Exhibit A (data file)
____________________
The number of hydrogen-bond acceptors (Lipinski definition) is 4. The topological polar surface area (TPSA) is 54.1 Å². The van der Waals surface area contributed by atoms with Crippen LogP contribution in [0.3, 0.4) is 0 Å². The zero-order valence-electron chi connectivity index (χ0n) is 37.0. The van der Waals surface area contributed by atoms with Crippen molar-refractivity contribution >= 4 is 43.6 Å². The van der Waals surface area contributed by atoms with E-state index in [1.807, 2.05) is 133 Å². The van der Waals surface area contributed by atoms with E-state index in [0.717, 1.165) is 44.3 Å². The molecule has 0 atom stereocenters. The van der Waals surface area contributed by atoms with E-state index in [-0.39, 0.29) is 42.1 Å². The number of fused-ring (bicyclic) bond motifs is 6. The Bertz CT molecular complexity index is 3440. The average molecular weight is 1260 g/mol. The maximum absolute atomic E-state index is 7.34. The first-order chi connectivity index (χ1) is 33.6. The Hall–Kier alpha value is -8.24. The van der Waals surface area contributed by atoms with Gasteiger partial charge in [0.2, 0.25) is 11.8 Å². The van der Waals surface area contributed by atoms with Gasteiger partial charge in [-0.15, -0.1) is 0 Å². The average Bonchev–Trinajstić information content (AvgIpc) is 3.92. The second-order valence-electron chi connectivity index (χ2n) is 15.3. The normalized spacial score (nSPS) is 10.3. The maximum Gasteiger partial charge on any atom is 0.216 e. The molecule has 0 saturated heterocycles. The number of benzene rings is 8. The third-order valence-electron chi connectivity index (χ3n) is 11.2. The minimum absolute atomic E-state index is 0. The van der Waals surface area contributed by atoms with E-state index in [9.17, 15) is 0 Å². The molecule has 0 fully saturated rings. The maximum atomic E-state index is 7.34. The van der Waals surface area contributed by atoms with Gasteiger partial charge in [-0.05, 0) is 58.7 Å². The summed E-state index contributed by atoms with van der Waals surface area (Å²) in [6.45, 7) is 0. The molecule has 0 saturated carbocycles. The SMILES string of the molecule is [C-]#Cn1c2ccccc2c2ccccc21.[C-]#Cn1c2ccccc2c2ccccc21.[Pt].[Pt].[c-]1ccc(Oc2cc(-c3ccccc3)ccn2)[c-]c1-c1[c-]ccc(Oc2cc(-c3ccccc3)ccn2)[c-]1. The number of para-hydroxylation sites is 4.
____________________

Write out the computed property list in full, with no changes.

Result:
The number of hydrogen-bond acceptors (Lipinski definition) is 4. The topological polar surface area (TPSA) is 54.1 Å². The van der Waals surface area contributed by atoms with Crippen LogP contribution in [0.3, 0.4) is 0 Å². The zero-order valence-electron chi connectivity index (χ0n) is 37.0. The van der Waals surface area contributed by atoms with Crippen molar-refractivity contribution >= 4 is 43.6 Å². The van der Waals surface area contributed by atoms with E-state index in [1.807, 2.05) is 133 Å². The van der Waals surface area contributed by atoms with E-state index in [0.717, 1.165) is 44.3 Å². The molecule has 0 atom stereocenters. The van der Waals surface area contributed by atoms with E-state index in [-0.39, 0.29) is 42.1 Å². The number of fused-ring (bicyclic) bond motifs is 6. The Bertz CT molecular complexity index is 3440. The average molecular weight is 1260 g/mol. The maximum absolute atomic E-state index is 7.34. The first-order chi connectivity index (χ1) is 33.6. The Hall–Kier alpha value is -8.24. The van der Waals surface area contributed by atoms with Gasteiger partial charge in [0.2, 0.25) is 11.8 Å². The van der Waals surface area contributed by atoms with Gasteiger partial charge in [-0.15, -0.1) is 0 Å². The average Bonchev–Trinajstić information content (AvgIpc) is 3.92. The second-order valence-electron chi connectivity index (χ2n) is 15.3. The normalized spacial score (nSPS) is 10.3. The maximum Gasteiger partial charge on any atom is 0.216 e. The molecule has 0 saturated heterocycles. The number of benzene rings is 8. The third-order valence-electron chi connectivity index (χ3n) is 11.2. The minimum absolute atomic E-state index is 0. The van der Waals surface area contributed by atoms with E-state index in [9.17, 15) is 0 Å². The molecule has 0 fully saturated rings. The maximum atomic E-state index is 7.34. The van der Waals surface area contributed by atoms with Gasteiger partial charge in [-0.05, 0) is 58.7 Å². The summed E-state index contributed by atoms with van der Waals surface area (Å²) in [6.45, 7) is 0. The molecule has 0 saturated carbocycles. The SMILES string of the molecule is [C-]#Cn1c2ccccc2c2ccccc21.[C-]#Cn1c2ccccc2c2ccccc21.[Pt].[Pt].[c-]1ccc(Oc2cc(-c3ccccc3)ccn2)[c-]c1-c1[c-]ccc(Oc2cc(-c3ccccc3)ccn2)[c-]1. The number of para-hydroxylation sites is 4.